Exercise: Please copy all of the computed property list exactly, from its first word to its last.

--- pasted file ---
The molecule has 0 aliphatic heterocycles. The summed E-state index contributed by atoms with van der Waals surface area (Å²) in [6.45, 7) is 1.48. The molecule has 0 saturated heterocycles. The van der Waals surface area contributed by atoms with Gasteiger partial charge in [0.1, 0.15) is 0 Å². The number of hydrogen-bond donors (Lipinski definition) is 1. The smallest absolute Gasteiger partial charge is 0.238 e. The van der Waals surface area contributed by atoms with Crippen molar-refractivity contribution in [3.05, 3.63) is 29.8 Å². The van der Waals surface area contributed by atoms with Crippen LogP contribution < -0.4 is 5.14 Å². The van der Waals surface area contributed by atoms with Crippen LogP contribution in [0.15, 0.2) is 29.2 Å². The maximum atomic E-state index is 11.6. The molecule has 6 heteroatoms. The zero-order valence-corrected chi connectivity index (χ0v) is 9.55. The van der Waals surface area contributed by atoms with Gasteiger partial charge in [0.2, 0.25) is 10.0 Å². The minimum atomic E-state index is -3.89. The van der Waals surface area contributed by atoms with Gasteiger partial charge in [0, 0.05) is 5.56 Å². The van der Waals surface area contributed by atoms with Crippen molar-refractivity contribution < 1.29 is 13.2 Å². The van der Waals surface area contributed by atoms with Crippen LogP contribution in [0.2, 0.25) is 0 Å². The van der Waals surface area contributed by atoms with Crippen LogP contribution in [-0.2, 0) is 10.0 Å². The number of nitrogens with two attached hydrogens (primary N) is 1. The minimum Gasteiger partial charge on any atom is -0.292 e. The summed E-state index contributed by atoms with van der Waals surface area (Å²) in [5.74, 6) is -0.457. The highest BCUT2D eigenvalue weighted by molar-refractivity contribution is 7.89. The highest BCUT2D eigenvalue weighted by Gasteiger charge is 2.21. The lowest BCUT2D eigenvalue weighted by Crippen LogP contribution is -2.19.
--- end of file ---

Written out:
The molecule has 0 aliphatic heterocycles. The summed E-state index contributed by atoms with van der Waals surface area (Å²) in [6.45, 7) is 1.48. The molecule has 0 saturated heterocycles. The van der Waals surface area contributed by atoms with Gasteiger partial charge in [0.1, 0.15) is 0 Å². The number of hydrogen-bond donors (Lipinski definition) is 1. The smallest absolute Gasteiger partial charge is 0.238 e. The van der Waals surface area contributed by atoms with Crippen molar-refractivity contribution in [3.05, 3.63) is 29.8 Å². The van der Waals surface area contributed by atoms with Crippen LogP contribution < -0.4 is 5.14 Å². The van der Waals surface area contributed by atoms with Crippen LogP contribution in [0.15, 0.2) is 29.2 Å². The maximum atomic E-state index is 11.6. The molecule has 6 heteroatoms. The zero-order valence-corrected chi connectivity index (χ0v) is 9.55. The van der Waals surface area contributed by atoms with Gasteiger partial charge in [0.2, 0.25) is 10.0 Å². The minimum atomic E-state index is -3.89. The van der Waals surface area contributed by atoms with Gasteiger partial charge in [0, 0.05) is 5.56 Å². The van der Waals surface area contributed by atoms with Crippen molar-refractivity contribution < 1.29 is 13.2 Å². The van der Waals surface area contributed by atoms with Crippen LogP contribution in [0.2, 0.25) is 0 Å². The van der Waals surface area contributed by atoms with Crippen LogP contribution in [-0.2, 0) is 10.0 Å². The number of nitrogens with two attached hydrogens (primary N) is 1. The minimum Gasteiger partial charge on any atom is -0.292 e. The summed E-state index contributed by atoms with van der Waals surface area (Å²) in [5.74, 6) is -0.457. The highest BCUT2D eigenvalue weighted by molar-refractivity contribution is 7.89. The highest BCUT2D eigenvalue weighted by Gasteiger charge is 2.21. The lowest BCUT2D eigenvalue weighted by Crippen LogP contribution is -2.19.